maintenance of law and order and thus is resolute in ensuring that this
transfer of authority is effected smoothly.
Administration is of the view that members of the police force have
given impartial and distinguished service to our island over these many
years and is therefore committed to retaining the institutional
knowledge that now resides in the force. It
is also the intention to increase the complement of the force to enable
officers to better carry out the performance of their duties.
Administration proposes that our own Coast Guard patrol the borders of Nevis.
Its primary functions would be to provide search and rescue services. Due to the close proximity of the two
islands, we also propose that a Committee be appointed with
representatives from both islands to have regular meetings and share
information on any issues of security. We
propose that one of the first considerations for the Committee should
be an action plan to prevent criminal elements avoiding capture by
fleeing to the territorial waters of either island.
Administration is cognizant of the threat posed by drug and weapons
trafficking to the stability and integrity of our social and political
institutions. It is our sworn duty
to do all that is within our power to nurture and strengthen the
institutions that work to safeguard our shores from the scourge of
drugs and weapons trafficking. We
will join with the regional and international community to eradicate
13. Social Security
matter of Social Security commands paramount interest across all
sectors of the St. Kitts and Nevis
society. This is completely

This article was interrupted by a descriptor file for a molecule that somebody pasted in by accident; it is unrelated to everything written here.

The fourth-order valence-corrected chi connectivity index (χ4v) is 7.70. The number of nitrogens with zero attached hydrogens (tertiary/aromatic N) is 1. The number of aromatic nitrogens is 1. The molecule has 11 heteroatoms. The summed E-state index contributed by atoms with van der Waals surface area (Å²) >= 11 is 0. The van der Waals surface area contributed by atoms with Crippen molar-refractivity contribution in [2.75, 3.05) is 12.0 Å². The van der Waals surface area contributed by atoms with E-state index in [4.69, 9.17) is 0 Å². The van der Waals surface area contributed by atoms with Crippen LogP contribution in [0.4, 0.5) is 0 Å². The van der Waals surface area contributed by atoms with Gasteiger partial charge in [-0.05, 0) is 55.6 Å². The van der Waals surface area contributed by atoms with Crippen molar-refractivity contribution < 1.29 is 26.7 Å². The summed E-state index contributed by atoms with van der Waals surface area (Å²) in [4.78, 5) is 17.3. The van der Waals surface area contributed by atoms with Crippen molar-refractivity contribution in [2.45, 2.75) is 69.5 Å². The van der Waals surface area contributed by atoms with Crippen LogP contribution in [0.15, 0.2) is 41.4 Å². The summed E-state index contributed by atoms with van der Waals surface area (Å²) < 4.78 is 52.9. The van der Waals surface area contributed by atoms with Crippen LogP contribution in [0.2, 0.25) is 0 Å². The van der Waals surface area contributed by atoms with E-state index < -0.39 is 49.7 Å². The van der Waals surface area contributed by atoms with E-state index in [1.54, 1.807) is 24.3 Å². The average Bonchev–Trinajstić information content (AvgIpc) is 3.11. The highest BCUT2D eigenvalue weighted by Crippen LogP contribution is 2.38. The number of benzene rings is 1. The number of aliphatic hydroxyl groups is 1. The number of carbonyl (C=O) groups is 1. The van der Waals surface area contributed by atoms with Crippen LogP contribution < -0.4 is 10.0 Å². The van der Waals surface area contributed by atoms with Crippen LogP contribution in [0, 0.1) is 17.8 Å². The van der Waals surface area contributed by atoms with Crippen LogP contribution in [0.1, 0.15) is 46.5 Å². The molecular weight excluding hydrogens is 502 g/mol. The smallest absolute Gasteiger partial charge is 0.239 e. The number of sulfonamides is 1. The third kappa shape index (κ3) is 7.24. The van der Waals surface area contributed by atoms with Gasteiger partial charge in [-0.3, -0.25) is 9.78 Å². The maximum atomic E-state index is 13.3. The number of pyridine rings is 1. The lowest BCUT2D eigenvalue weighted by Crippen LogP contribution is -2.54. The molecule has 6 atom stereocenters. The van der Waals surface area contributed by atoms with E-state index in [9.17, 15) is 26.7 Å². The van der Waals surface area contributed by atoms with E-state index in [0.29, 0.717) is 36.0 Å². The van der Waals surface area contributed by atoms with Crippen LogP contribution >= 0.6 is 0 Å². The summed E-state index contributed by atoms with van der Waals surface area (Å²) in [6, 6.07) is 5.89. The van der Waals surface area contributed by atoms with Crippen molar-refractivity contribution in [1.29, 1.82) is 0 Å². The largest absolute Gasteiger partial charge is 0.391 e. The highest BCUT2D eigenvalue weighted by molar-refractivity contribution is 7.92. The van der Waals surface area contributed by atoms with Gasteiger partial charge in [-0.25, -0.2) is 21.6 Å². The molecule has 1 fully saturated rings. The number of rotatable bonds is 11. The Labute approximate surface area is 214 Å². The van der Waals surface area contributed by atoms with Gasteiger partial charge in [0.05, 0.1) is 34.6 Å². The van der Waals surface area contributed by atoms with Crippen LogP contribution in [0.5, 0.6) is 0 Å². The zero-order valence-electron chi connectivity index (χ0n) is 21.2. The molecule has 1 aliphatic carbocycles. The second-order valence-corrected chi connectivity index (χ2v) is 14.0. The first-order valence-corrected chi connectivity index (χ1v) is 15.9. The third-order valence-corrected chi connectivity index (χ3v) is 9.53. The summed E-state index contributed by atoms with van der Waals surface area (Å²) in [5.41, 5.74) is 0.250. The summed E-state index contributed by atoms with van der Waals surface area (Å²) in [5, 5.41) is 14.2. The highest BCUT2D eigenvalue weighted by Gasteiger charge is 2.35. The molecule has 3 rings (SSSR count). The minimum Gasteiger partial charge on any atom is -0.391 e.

understandable as every single person is impacted in one way or another
by the benefits to be derived from the social security programme. It is out of this recognition of the
importance of this programme to all of us why we now propose that the
social security programme continue to be conducted under the present
arrangement until the Government of Nevis determines the appropriate
time to establish its own independent scheme.
we would wish to see equal representation on the Social Security Board,
we must be cognizant of the difference in populations and
contributions. The Administration however wishes to see several changes
which, to our minds, will ensure greater protection of the
contributions and entitlement of the people of Nevis.
example, the Administration proposes that any loan or grant funding by
the Social Security Board to either the Government of St. Kitts or the
Government of Nevis, must obtain the approval of every single member of
the Board. This will also apply to
any loan or grant funding to any Government related agency or
institution on either island. By